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Report: Intel Skylake to Have PCIe 4.0, DDR4, SATA Express

By - Source: WCCFTech | B 0 comment
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According to a purported Intel Xeon Processor Roadmap Plan for HPC, the 14 nm “Skylake” architecture will support DDR4, PCIe 4.0 and SATA Express.

WCCFTech has published what purports to be Intel’s Xeon Processor Roadmap Plan for HPC which sheds light on the company’s post-Haswell forecast, specifically the forthcoming “Skylake” architecture that will arrive in the first half of 2015.

According to the report, Skylake will be built around a new 14 nm process design, feature Intel’s 9th generation integrated HD graphics, and will be the first mainstream consumer platform to support dual channel DDR4 memory.

Interestingly, Skylake will also support PCIe 4.0 that offers a link bandwidth of 16 GB/s -- double that of PCIe 3.0 and far in excess of the bandwidth required by any existing graphics card. Finally, Skylake incorporates the latest AVX 3.2 instructions and SATA Express functionality which should significantly enhance the transfer speeds of hard drives and SSDs.

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    Carl Bicknell , 3 July 2013 18:52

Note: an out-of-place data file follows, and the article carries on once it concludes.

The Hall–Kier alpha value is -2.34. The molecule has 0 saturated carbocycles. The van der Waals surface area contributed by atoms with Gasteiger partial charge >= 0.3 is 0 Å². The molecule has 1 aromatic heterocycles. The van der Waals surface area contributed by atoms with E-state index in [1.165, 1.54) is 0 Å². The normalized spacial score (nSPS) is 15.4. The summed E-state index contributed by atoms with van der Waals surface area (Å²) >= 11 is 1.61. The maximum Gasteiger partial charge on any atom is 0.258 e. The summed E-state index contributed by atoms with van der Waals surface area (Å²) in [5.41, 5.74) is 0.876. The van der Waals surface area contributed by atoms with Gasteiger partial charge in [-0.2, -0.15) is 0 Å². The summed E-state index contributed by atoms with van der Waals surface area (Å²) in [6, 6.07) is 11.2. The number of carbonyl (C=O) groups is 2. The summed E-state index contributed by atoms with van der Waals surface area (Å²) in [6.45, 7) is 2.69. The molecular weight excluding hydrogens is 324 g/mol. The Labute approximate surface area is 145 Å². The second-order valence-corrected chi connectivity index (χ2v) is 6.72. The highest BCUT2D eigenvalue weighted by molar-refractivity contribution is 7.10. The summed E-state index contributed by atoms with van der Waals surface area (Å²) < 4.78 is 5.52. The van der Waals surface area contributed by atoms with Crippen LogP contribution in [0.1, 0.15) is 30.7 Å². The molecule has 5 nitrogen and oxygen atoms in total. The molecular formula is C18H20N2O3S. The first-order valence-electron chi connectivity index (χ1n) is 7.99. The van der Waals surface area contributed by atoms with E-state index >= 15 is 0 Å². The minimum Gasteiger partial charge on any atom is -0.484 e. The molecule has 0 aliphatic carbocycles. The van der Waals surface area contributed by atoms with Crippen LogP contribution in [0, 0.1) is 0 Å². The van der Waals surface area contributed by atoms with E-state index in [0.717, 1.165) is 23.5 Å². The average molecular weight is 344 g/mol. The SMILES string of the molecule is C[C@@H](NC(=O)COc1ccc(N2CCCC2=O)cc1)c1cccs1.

Sky Lake...such a cool name.
    I hope it bucks the recent trend and adds CPU gains as well as GPU.
  • 0 Hide
    Carl Bicknell , 3 July 2013 18:52
    Sky Lake...such a cool name.
    I hope it bucks the recent trend and adds CPU gains as well as GPU.
  • 0 Hide
    Blahman11 , 3 July 2013 21:11
    PCI-E 2.0s bandwidth has hardly been saturated yet let alone PCI-E 3.0! I expect that to still be the case in two years time
  • 0 Hide
    Blahman11 , 3 July 2013 21:11
    PCI-E 2.0s bandwidth has hardly been saturated yet let alone PCI-E 3.0! I expect that to still be the case in two years time
  • 0 Hide
    vehystrix , 4 July 2013 13:12
    PCIe 2.0 bandwith has yet to be saturated for graphics cards, and for gaming.
    I have no doubts that HPC oriented applications and hardware such as a Tesla cards, etc, will be able to saturate this bandwidth better and sooner then consumer hardware can.
    This was presented with the HPC roadmap, keep in mind that the target audience is more interested in crunching numbers on these chips then gaming on them.